Luke Willis Thompson, "autoportrait" (2017), installation view at Chisenhale Gallery, commissioned by Chisenhale Gallery and produced in partnership with Create (courtesy the artist; photo by Andy Keate)

Luke Willis Thompson, “autoportrait” (2017), installation view at Chisenhale Gallery, commissioned by Chisenhale Gallery and produced in partnership with Create (courtesy the artist; photo by Andy Keate)

This morning, Tate Britain revealed the four artists shortlisted for the 2018 Turner Prize. This year’s nominees are the London-based architecture and media research agency Forensic Architecture; the moving image and conceptual artist Naeem Mohaiemen; the sculptor and video artist Charlotte Prodger; and the sculptor and film artist Luke Willis Thompson. An exhibition showcasing the works of each shortlisted artist will open at Tate Britain on September 25, and the prize’s winner will be announced during a ceremony in December.

This year’s group of nominees is dominated by artists and a collective whose practices tend toward conceptual installations and moving image work. The 2018 shortlist marks a stark contrast to last year’s, which predominantly featured artists making colorful and tactile paintings, prints, and sculptures. The jury for the 2018 Turner Prize includes ArtReview editor and critic Oliver Basciano, Kunsthalle Basel Director Elena Filipovic, Holt-Smithson Foundation Executive Director Lisa Le Feuvre, and the novelist Tom McCarthy, with Tate Britain Director Alex Farquharson serving as jury chair.

Saydnaya prison, as reconstructed by Forensic Architecture using architectural and acoustic modeling (2016) (courtesy Forensic Architecture)

“Following a thoughtful and rigorous debate, this year’s jury has chosen an outstanding group of artists, all of whom are tackling the most pressing political and humanitarian issues of today,” Farquharson said in a statement. “This shortlist highlights how important the moving image has become in exploring these debates. We are looking forward to what will be a dynamic and absorbing exhibition.”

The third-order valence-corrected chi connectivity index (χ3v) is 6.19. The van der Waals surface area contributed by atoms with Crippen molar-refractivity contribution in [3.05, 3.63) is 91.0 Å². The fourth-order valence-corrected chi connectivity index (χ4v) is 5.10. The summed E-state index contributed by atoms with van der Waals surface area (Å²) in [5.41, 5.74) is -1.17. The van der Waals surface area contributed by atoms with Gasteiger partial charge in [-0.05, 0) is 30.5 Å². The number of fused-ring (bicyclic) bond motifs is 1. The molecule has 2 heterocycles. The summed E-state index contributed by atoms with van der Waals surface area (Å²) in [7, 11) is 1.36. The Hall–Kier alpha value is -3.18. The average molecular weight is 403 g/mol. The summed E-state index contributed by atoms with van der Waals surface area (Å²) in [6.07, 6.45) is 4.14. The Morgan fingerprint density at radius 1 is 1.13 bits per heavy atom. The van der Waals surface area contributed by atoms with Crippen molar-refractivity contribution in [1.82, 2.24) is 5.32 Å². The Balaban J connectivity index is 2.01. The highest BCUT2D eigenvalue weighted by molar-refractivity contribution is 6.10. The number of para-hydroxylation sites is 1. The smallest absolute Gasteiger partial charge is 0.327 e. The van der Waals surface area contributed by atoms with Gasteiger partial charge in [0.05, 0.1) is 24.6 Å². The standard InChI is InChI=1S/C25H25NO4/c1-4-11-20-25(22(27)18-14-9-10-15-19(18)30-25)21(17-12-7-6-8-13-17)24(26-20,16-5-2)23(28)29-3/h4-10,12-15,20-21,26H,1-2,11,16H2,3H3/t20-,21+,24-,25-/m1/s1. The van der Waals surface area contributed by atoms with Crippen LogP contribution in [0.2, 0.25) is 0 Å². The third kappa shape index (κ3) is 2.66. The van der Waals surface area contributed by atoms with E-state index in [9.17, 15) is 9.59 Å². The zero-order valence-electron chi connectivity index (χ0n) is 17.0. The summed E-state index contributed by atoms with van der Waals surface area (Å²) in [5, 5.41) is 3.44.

Forensic Architecture (FA), which is based at Goldsmiths, University of London, specializes in projects that analyze and document contemporary cities as sites of conflict. As the group’s website puts it, FA’s outlook “is that analyzing violations of human rights and international humanitarian law in urban, media-rich environments requires modeling dynamic events as they unfold in space and time.” The collective, which, judging by a conspicuously photoshopped group portrait shared by Tate Britain, has 19 members, recently participated in Documenta 14 and has a survey show up currently at London’s Institute of Contemporary Arts. Last year, a traveling exhibition of the agency’s work was shown at both the Museu d’Art Contemporani de Barcelona (MACBA) and Museo Universitario Arte Contemporáneo (MUAC) in Mexico City. Though Forensic Architecture is the first urban and architectural design research group to be nominated for the Turner Prize, the architecture and design collective Assemble won the prize in 2015.

Installation view of Counter Investigations: Forensic Architecture at the Institute of Contemporary Arts, London (photo by Mark Blower)

Naeem Mohaiemen is also coming off a strong showing at Documenta 14, and his moving image, conceptual, and text-based works were recently on view in New York in his solo show at MoMA PS1 and in Asia Society’s group exhibition Lucid Dreams and Distant Visions. The London-born, New York-based artist may be best known for video works that explore the nuances of post-colonial identity and the legacies of leftist utopian uprisings. He was also a member of the Visible Collective and wrote about the 2017 Whitney Biennial for Hyperallergic.

Naeem Mohaiemen, “Tripoli Cancelled” (2017, still), single-channel film